##### random-access-sequence?
[procedure] (random-access-sequence? X)

Returns #t if X is a vector, a string or a sequence created with make-random-access-sequence, or #f otherwise.

#### Sequence constructors

##### make-random-access-sequence
[procedure] (make-random-access-sequence MAKE ELT SIZE)

Returns an object representing a sequence that allows random access to its elements. MAKE should be a procedure of two arguments, a size count and an initial value and should return a collection of elements which will be stored as "data" in the sequence object. ELT should be a procedure of two arguments receiving the "data" and an exact integer index and should return the element inside the data collection at the given position. SIZE should be a procedure that receives the data and returns the number of elements in that collection.

Note that the "data" may be anything - the operators fully define how it is interpreted.

##### make-linear-sequence
[procedure] (make-linear-sequence MAKE ELT NEXT)

Returns an object representing a sequence that only allows sequential "on-at-a-time" access to its elements. MAKE should be a procedure of two arguments, a size count and an initial value and should return a collection of elements which will be stored as "state" in the sequence object. ELT should be a procedure of one argument receiving the "state" and should return the element inside the collection that is represented by the currently stored state. NEXT should be a procedure that receives the current state and returns a new state representing the underlying collection that will make the next element accessible via ELT. If the collection has run out of elements, NEXT should return #f.

##### make
[procedure] (make S LENGTH INIT)

Creates a sequence of the same type as S with LENGTH elements that have the initial value INIT.

##### sequence
[procedure] (sequence S X1 ...)

Creates a sequence of the same type as S with X1, ... as its initial elements.

#### Iterators

##### iterator?
[procedure] (iterator? X)

Returns #t if X is an iterator object or #f otherwise.

##### linear-iterator?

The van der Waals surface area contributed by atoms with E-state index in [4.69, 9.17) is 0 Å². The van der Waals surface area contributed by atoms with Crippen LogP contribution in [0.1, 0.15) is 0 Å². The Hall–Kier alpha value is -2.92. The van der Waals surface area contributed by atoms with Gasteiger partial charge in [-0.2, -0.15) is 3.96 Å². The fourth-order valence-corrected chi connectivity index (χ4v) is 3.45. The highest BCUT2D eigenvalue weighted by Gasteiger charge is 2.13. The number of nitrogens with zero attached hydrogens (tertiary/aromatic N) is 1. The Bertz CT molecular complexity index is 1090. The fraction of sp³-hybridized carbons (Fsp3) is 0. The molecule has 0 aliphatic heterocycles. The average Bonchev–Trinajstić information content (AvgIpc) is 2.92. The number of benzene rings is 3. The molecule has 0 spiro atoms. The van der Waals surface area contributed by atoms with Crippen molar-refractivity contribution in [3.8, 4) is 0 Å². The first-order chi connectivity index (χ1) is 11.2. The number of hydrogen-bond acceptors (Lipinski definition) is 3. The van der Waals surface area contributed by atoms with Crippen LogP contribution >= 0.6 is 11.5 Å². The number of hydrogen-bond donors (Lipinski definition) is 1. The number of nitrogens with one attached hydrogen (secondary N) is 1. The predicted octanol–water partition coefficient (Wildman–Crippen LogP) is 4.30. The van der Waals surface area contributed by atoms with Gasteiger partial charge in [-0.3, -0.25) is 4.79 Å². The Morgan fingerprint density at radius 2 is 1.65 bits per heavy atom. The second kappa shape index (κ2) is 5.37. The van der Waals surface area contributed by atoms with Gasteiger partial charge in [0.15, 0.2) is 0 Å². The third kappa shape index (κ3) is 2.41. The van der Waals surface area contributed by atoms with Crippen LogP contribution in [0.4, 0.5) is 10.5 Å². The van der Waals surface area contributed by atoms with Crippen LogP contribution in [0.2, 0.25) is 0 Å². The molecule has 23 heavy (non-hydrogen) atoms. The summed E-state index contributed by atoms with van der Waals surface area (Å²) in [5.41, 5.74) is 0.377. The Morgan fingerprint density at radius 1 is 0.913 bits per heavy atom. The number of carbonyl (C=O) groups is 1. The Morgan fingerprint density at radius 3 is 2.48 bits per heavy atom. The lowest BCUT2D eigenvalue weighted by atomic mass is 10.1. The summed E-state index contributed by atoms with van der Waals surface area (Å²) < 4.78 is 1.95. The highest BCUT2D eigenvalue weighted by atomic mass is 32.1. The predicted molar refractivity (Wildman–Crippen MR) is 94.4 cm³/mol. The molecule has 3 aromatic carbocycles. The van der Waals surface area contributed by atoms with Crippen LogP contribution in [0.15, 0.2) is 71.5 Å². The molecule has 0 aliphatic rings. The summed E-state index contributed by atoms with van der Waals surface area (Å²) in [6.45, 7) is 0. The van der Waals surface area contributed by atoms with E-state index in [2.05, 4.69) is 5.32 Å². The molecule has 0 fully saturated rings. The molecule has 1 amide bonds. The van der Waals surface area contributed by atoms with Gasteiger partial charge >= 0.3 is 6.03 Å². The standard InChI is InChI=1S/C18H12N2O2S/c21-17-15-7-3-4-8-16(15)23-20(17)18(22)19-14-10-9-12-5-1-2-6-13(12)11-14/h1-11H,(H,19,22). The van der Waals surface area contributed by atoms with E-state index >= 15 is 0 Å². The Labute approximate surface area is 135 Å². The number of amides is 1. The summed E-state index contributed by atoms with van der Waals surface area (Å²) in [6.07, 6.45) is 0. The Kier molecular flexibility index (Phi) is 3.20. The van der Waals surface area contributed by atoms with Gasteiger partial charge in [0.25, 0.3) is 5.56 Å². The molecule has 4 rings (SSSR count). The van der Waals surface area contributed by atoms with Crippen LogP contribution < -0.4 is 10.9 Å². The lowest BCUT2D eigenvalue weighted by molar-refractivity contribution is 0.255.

[procedure] (linear-iterator? X)

Returns #t if X is an iterator on a linear sequence or #f otherwise.

##### random-access-iterator?
[procedure] (random-access-iterator? X)

Returns #t if X is an iterator on a random-access sewuence or #f otherwise.

##### iterator
[procedure] (iterator S [INDEX])

Returns an iterator object over sequence S, optionally starting at osition INDEX (an exact integer).

##### at-end?
[procedure] (at-end? ITERATOR)

Returns #t if ITERATOR points past the lat element of its associated sequence or #f otherwise.

Returns a new iterator (or modifies the given iterator in case of advance!) pointing to the next element of the associated sequence or to the element at the position I + STEPS, where I is the current index of ITERATOR.

##### index
[procedure] (index ITERATOR)

Returns the exact integer index of the position to which ITERATOR points to.

#### Iteration constructs

##### for*
[procedure] (for PROC S)
[procedure] (for* PROC S)

Invokes PROC for each element in sequence and returns an undefined result. for* operates as for but invokes PROC with the sequence S and an iterator pointing to the current element.

##### smap*
[procedure] (smap S1 PROC S2)
[procedure] (smap S1 PROC S2)

Applies PROC to each element in the sequence S2 and returns a new sequence of the same type as S1 constructed of the results returned by PROC.

#### Other operations

##### coerce
[procedure] (coerce S1 S2)

Returns a new sequence of the same type as S1 containing the elements of S2.

##### copy
[procedure] (copy S)

Returns a copy of the sequence S.

##### is?
[procedure] (is? X)

Returns a single-argument procedure that returns #t if the argument is equal? to X or #f otherwise.

#### SRFI-42 comprehensions

(This code was kindly contributed by Thomas Chust)

SRFI-42 comprehensions for sequences are provided using the :seq generator, here an example:

` (string-ec (:seq x "aAbBcC") (if (char-lower-case? x)) x)  ==>  "abc"`

This is mostly useful with user-defined sequences created by make-linear-sequence and make-random-access-sequence.

To use this feature, execute

` (require-extension sequence-comprehensions)`

felix

### Repository

This egg is hosted on the CHICKEN Subversion repository:

https://anonymous@code.call-cc.org/svn/chicken-eggs/release/5/sequences

If you want to check out the source code repository of this egg and you are not familiar with Subversion, see this page.

```Copyright (c) 2010-2011, Felix L. Winkelmann and Thomas Chust

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### Version History

0.5.1
Fix segfault when calling certain procedures with non-fixnum as indices and step sizes (fixes #1631)
0.5
ported to CHICKEN 5
0.4
removed replicate, renamed contains? to thereis?, performance tuning
0.3